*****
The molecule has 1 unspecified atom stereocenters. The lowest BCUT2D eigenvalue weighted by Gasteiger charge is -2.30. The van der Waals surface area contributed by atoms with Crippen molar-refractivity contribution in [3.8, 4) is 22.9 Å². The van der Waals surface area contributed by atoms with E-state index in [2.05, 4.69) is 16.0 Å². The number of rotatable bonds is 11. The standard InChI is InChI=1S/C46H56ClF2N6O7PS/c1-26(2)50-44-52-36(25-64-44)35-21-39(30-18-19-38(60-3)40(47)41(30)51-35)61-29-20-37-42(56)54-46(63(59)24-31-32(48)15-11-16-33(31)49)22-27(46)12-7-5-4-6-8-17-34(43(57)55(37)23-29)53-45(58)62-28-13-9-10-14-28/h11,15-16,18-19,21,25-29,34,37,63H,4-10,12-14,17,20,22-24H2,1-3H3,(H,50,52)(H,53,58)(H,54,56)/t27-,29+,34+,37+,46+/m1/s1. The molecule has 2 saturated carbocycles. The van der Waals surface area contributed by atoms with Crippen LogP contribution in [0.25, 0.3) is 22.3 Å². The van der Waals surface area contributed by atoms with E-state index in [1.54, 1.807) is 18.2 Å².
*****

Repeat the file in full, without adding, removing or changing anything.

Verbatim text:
The molecule has 1 unspecified atom stereocenters. The lowest BCUT2D eigenvalue weighted by Gasteiger charge is -2.30. The van der Waals surface area contributed by atoms with Crippen molar-refractivity contribution in [3.8, 4) is 22.9 Å². The van der Waals surface area contributed by atoms with E-state index in [2.05, 4.69) is 16.0 Å². The number of rotatable bonds is 11. The standard InChI is InChI=1S/C46H56ClF2N6O7PS/c1-26(2)50-44-52-36(25-64-44)35-21-39(30-18-19-38(60-3)40(47)41(30)51-35)61-29-20-37-42(56)54-46(63(59)24-31-32(48)15-11-16-33(31)49)22-27(46)12-7-5-4-6-8-17-34(43(57)55(37)23-29)53-45(58)62-28-13-9-10-14-28/h11,15-16,18-19,21,25-29,34,37,63H,4-10,12-14,17,20,22-24H2,1-3H3,(H,50,52)(H,53,58)(H,54,56)/t27-,29+,34+,37+,46+/m1/s1. The molecule has 2 saturated carbocycles. The van der Waals surface area contributed by atoms with Crippen LogP contribution in [0.25, 0.3) is 22.3 Å². The van der Waals surface area contributed by atoms with E-state index in [1.54, 1.807) is 18.2 Å².